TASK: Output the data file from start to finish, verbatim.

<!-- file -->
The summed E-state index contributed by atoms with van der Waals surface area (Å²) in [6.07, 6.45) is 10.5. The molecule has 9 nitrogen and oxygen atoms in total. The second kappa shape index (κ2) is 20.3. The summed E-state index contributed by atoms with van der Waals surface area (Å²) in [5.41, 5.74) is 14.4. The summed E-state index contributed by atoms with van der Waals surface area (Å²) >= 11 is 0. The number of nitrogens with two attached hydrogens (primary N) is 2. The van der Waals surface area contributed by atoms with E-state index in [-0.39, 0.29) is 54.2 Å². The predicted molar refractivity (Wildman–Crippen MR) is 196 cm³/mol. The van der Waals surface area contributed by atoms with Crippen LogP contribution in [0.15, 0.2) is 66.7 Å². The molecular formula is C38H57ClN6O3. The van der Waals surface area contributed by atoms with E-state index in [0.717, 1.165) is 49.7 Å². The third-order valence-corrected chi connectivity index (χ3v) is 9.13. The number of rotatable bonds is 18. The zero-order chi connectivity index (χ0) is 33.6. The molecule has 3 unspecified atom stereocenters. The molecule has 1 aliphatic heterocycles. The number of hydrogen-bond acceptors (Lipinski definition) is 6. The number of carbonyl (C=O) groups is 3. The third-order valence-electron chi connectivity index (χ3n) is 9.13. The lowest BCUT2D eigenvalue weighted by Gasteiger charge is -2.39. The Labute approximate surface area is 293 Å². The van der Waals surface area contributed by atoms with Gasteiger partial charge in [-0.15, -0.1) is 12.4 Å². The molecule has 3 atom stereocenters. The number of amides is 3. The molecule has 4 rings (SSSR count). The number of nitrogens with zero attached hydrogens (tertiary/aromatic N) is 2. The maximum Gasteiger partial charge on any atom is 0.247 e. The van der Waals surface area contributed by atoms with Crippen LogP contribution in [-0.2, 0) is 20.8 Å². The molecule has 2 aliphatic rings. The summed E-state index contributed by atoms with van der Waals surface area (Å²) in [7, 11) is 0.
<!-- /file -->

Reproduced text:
The summed E-state index contributed by atoms with van der Waals surface area (Å²) in [6.07, 6.45) is 10.5. The molecule has 9 nitrogen and oxygen atoms in total. The second kappa shape index (κ2) is 20.3. The summed E-state index contributed by atoms with van der Waals surface area (Å²) in [5.41, 5.74) is 14.4. The summed E-state index contributed by atoms with van der Waals surface area (Å²) >= 11 is 0. The number of nitrogens with two attached hydrogens (primary N) is 2. The van der Waals surface area contributed by atoms with E-state index in [-0.39, 0.29) is 54.2 Å². The predicted molar refractivity (Wildman–Crippen MR) is 196 cm³/mol. The van der Waals surface area contributed by atoms with Crippen LogP contribution in [0.15, 0.2) is 66.7 Å². The molecular formula is C38H57ClN6O3. The van der Waals surface area contributed by atoms with E-state index in [0.717, 1.165) is 49.7 Å². The third-order valence-corrected chi connectivity index (χ3v) is 9.13. The number of rotatable bonds is 18. The zero-order chi connectivity index (χ0) is 33.6. The molecule has 3 unspecified atom stereocenters. The molecule has 1 aliphatic heterocycles. The number of hydrogen-bond acceptors (Lipinski definition) is 6. The number of carbonyl (C=O) groups is 3. The third-order valence-electron chi connectivity index (χ3n) is 9.13. The lowest BCUT2D eigenvalue weighted by Gasteiger charge is -2.39. The Labute approximate surface area is 293 Å². The van der Waals surface area contributed by atoms with Gasteiger partial charge in [-0.15, -0.1) is 12.4 Å². The molecule has 3 atom stereocenters. The number of amides is 3. The molecule has 4 rings (SSSR count). The number of nitrogens with zero attached hydrogens (tertiary/aromatic N) is 2. The maximum Gasteiger partial charge on any atom is 0.247 e. The van der Waals surface area contributed by atoms with Crippen LogP contribution in [-0.2, 0) is 20.8 Å². The molecule has 2 aliphatic rings. The summed E-state index contributed by atoms with van der Waals surface area (Å²) in [7, 11) is 0.